'59 new boy described his attainments in Euclid, algebra, trigonometry, Greek, Latin, or Hebrew. Only an Every evening the Doctor would sit at his desk and old boy could distinguish the odd twinkle in the gravely pay our bills in cardboard shillings and Doctor's eyo as he congratulated the new-comer on sixpences and half-crowns, from out his little mahohis knowledge, and trusted we should find it so. “It gany box. A boy might do what he pleased so long 1 is my practice," he would say, " to begin at the be- | as he could earn five shillings a day, and be able to ginning, and it will doubtless prove beneficial to you pay Doctor Warr thirty shillings of his cardboard to refresh your memory with the first three rules of money every Saturday night. Whatever surplus rearithmetic and a little of the earlier portions of the mained after paying our Saturday's dues went towards Latin grammar." A simple sum in subtraction or buying a holiday. These were of two kinds, pripivision, or some odd question on the Latin declen-vate and waggon. A private holiday cost you ton sions, as Doctor Warr would put it, was always sulli- shillings. A waggon holiday occurred when the cient to floor the new boy. Our Doctor would never united savings of the whole school amounted to five, teach a pupil until he had made him feel exceedingly pounds. On these occasions we had out our large ignorant, which is only another word for teachable, I tilted waggon and a pair of horses, and dryvo away and then he would begin with him at first principles. for a day's pic-nic, the locality being settled by the
Doctor Warr kept school neither for profit nor captain for the day, who was the largest contributor fame. A wealthy man, and a wise one, an LL.D. of to the holiday sund. Marlborough Forcst, Stono.
henge, Chantrey's birthplace at Heddington, Silbury he would reply at such times, fixing his large, Hill--We visited them all in this manner. We might calm, brownish-grey eyes on the offender. “Go go anywhere the horses would take us and our cap- into the playground and pick mo up two thousand tain's will suggest, and then roam away over the leaves." This was a favourite punishment for a boy Viltshire Downs until, tired and glowing, we would in a passion. I have seen a good many boys go into n turn to the waggon to be taken home at night. | our playground to this task, mad with passion, abusing We could earn a waggon holiday once in three Doctor Warr and the school, and everything else in weeks if we worked hard. Ini ?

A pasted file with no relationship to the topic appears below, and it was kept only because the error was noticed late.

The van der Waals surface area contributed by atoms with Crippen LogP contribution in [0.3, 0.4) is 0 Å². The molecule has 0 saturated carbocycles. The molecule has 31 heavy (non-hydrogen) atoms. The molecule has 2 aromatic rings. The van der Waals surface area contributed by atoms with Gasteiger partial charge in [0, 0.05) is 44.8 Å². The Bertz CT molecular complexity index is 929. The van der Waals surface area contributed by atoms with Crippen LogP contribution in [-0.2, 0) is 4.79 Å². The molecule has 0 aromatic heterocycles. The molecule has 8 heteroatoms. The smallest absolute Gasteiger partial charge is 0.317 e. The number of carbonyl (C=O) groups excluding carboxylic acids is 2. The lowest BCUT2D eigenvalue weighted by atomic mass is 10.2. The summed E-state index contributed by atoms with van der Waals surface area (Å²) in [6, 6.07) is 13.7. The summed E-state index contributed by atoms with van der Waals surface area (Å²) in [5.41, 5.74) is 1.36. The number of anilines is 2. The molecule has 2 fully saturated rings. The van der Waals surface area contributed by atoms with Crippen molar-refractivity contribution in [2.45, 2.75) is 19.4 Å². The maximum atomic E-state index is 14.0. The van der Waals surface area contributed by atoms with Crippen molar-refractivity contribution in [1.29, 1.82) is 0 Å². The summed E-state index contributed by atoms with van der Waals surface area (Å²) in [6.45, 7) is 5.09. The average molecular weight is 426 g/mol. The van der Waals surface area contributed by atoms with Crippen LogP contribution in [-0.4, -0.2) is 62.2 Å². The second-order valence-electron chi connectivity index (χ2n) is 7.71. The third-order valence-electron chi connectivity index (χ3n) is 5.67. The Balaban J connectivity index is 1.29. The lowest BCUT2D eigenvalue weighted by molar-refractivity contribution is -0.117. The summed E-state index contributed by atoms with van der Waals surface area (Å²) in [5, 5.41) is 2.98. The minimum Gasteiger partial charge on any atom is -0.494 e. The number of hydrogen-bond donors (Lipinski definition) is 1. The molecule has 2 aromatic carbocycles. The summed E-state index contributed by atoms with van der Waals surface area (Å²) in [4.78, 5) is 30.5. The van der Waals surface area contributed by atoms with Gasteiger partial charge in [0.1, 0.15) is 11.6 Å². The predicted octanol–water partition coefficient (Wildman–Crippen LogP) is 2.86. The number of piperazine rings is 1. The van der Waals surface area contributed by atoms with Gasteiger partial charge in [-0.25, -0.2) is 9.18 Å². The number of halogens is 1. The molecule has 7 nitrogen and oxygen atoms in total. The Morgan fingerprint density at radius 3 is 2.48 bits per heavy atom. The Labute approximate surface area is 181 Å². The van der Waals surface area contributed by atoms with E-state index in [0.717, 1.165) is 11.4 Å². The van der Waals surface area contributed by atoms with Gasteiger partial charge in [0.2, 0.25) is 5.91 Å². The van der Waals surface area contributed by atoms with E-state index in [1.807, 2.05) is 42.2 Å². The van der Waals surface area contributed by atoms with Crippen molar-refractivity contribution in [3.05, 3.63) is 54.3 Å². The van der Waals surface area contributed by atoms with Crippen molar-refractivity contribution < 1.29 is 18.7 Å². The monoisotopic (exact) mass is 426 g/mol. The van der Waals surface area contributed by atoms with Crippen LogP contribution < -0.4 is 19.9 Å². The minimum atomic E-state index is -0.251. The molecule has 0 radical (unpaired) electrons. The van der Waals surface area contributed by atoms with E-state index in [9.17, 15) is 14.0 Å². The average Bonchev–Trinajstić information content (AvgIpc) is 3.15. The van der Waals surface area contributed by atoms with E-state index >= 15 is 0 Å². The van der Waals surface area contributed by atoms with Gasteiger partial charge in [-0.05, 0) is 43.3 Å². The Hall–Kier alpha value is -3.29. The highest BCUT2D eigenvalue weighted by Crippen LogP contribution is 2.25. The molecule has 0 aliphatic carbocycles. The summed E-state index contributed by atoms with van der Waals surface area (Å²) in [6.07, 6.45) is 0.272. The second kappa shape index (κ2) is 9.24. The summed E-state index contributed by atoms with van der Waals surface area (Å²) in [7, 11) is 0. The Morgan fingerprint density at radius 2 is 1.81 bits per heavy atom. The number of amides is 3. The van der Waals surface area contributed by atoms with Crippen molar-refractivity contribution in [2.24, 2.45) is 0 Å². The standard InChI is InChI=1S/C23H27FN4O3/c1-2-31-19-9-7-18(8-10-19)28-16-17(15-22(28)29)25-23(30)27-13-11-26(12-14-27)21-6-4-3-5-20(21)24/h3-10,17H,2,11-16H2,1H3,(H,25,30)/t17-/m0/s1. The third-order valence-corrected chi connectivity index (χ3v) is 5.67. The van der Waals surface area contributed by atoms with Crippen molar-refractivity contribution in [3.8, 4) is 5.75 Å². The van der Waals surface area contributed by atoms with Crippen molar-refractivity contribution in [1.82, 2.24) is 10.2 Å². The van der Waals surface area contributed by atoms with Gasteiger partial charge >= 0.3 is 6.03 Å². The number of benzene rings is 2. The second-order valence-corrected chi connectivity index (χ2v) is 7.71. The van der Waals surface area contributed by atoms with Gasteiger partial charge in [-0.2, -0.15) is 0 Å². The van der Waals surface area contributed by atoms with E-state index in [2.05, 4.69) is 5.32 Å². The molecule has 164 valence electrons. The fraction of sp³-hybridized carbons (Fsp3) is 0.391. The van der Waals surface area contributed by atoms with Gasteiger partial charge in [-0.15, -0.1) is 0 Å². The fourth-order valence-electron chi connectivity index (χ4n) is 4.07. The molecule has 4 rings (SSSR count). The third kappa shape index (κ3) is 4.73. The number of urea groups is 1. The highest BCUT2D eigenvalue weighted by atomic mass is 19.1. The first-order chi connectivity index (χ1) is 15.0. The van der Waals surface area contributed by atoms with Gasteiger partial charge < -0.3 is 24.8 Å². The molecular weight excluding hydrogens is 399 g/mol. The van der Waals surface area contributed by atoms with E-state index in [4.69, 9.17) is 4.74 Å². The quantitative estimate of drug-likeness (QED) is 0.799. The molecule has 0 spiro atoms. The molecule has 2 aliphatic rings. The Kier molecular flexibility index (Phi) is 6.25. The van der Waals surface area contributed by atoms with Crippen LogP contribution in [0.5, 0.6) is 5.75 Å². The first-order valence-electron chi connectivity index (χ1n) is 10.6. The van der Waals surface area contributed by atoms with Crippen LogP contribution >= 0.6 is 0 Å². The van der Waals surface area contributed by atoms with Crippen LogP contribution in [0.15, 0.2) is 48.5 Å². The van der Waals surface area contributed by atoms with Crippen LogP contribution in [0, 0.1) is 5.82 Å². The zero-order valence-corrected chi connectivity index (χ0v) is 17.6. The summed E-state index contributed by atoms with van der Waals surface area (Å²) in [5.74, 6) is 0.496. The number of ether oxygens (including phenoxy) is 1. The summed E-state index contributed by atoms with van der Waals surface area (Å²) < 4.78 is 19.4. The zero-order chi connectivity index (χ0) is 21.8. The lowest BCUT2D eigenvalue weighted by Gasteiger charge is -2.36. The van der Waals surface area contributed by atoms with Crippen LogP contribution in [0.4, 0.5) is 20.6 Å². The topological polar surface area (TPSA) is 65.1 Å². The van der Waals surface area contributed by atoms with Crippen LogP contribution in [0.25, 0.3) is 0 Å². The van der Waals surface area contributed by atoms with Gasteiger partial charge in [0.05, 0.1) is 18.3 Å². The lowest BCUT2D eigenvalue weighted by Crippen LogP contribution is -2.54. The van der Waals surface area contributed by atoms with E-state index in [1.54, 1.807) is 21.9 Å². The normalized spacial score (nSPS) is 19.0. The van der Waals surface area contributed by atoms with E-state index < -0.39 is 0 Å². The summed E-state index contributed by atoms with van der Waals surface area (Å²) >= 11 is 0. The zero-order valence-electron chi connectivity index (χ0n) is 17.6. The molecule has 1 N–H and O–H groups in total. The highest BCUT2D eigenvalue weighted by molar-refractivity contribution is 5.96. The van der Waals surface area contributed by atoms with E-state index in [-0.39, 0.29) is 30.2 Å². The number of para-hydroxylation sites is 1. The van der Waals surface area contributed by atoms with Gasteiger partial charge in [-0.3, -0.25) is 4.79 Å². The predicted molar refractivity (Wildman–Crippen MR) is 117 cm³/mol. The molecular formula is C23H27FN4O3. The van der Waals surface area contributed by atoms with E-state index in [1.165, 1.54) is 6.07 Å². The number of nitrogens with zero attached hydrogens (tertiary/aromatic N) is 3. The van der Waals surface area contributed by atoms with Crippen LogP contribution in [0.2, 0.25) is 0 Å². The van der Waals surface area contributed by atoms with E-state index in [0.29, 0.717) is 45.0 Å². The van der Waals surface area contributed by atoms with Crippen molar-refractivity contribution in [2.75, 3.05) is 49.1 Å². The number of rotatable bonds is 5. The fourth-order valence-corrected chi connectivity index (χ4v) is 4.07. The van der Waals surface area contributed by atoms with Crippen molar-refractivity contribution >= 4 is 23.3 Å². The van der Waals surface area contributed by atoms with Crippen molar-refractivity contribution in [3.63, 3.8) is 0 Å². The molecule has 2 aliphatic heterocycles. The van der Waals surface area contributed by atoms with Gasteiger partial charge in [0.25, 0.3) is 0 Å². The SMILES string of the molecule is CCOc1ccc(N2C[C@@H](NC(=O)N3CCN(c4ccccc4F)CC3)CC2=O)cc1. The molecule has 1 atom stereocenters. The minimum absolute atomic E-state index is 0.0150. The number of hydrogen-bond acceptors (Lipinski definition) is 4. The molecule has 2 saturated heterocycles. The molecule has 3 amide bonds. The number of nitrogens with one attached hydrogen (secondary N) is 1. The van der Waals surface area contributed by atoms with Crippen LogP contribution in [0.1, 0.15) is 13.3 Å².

the world, but I never saw one come back with his The prices paid for our work varied in accordance quota of leaves in a bad temper. It is an old injuncwith each boy's abilities and proficiency. For instance, tion, when you are angry count a hundred before
oni commencing to read Virgil for the first time you you speak. Very annoying, no doubt, but an angry I would be paid at the rate of five shillings per hundred | man is "not himself," as we say, and if you can only
lines, while, as you proceeded, the price would be re- | prevail on him to do some very monotonous work, dored until when you got to the 9th book of the like counting, for a short time, his mind will come to " Eneid" you would receive but one shilling and six- itself simply because it is let alone. And when a puzce per hundred. If the Doctor found you dis- lad's mind comes to itself in a mechanical occupation posed to neglect mathematics for classics, a little of this kind, he begins to think what a fool he must reduction in the prices paid you for Virgiland Homer, have been that he required to be set scavenging leaves, and some induccment in the increased scale of pay and that it should be necessary to make him waste his ment for Euclid, would probably equalise the receipts time doing useless work with his hands, in order to keep of revenue you derived from the consumption of those his mind out of mischief, after the manner of those Cecisable articles for the current half year... monkeys who work themselves up into such awful